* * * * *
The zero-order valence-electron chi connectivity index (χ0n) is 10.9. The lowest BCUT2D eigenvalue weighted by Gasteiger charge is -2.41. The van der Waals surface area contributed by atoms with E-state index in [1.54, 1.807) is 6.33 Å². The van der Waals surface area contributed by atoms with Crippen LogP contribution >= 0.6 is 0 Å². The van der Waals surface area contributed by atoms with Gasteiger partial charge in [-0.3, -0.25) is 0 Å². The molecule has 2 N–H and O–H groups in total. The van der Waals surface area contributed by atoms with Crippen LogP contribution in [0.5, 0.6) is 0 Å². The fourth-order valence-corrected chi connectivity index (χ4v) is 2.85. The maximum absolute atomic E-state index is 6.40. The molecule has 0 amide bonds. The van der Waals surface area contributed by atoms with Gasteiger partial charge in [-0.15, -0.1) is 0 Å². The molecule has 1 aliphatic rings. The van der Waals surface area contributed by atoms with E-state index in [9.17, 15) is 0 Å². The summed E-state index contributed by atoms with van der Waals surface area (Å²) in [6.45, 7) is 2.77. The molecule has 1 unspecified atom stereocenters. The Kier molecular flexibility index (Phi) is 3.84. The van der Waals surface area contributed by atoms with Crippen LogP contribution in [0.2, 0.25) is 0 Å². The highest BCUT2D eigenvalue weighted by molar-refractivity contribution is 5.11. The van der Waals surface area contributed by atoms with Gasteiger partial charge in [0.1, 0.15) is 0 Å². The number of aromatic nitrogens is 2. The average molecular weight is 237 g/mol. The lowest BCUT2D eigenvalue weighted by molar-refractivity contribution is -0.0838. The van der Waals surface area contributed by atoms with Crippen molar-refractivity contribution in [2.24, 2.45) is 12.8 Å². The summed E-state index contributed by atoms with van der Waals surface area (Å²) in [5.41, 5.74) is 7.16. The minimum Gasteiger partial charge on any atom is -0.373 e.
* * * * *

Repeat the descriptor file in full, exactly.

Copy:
The zero-order valence-electron chi connectivity index (χ0n) is 10.9. The lowest BCUT2D eigenvalue weighted by Gasteiger charge is -2.41. The van der Waals surface area contributed by atoms with E-state index in [1.54, 1.807) is 6.33 Å². The van der Waals surface area contributed by atoms with Crippen LogP contribution >= 0.6 is 0 Å². The van der Waals surface area contributed by atoms with Gasteiger partial charge in [-0.3, -0.25) is 0 Å². The molecule has 2 N–H and O–H groups in total. The van der Waals surface area contributed by atoms with Crippen LogP contribution in [0.5, 0.6) is 0 Å². The fourth-order valence-corrected chi connectivity index (χ4v) is 2.85. The maximum absolute atomic E-state index is 6.40. The molecule has 0 amide bonds. The van der Waals surface area contributed by atoms with Gasteiger partial charge in [-0.15, -0.1) is 0 Å². The molecule has 1 aliphatic rings. The van der Waals surface area contributed by atoms with E-state index in [9.17, 15) is 0 Å². The summed E-state index contributed by atoms with van der Waals surface area (Å²) in [6.45, 7) is 2.77. The molecule has 1 unspecified atom stereocenters. The Kier molecular flexibility index (Phi) is 3.84. The van der Waals surface area contributed by atoms with Crippen LogP contribution in [0.2, 0.25) is 0 Å². The highest BCUT2D eigenvalue weighted by molar-refractivity contribution is 5.11. The van der Waals surface area contributed by atoms with Gasteiger partial charge in [0.1, 0.15) is 0 Å². The number of aromatic nitrogens is 2. The average molecular weight is 237 g/mol. The lowest BCUT2D eigenvalue weighted by molar-refractivity contribution is -0.0838. The van der Waals surface area contributed by atoms with Crippen molar-refractivity contribution in [2.24, 2.45) is 12.8 Å². The summed E-state index contributed by atoms with van der Waals surface area (Å²) in [5.41, 5.74) is 7.16. The minimum Gasteiger partial charge on any atom is -0.373 e.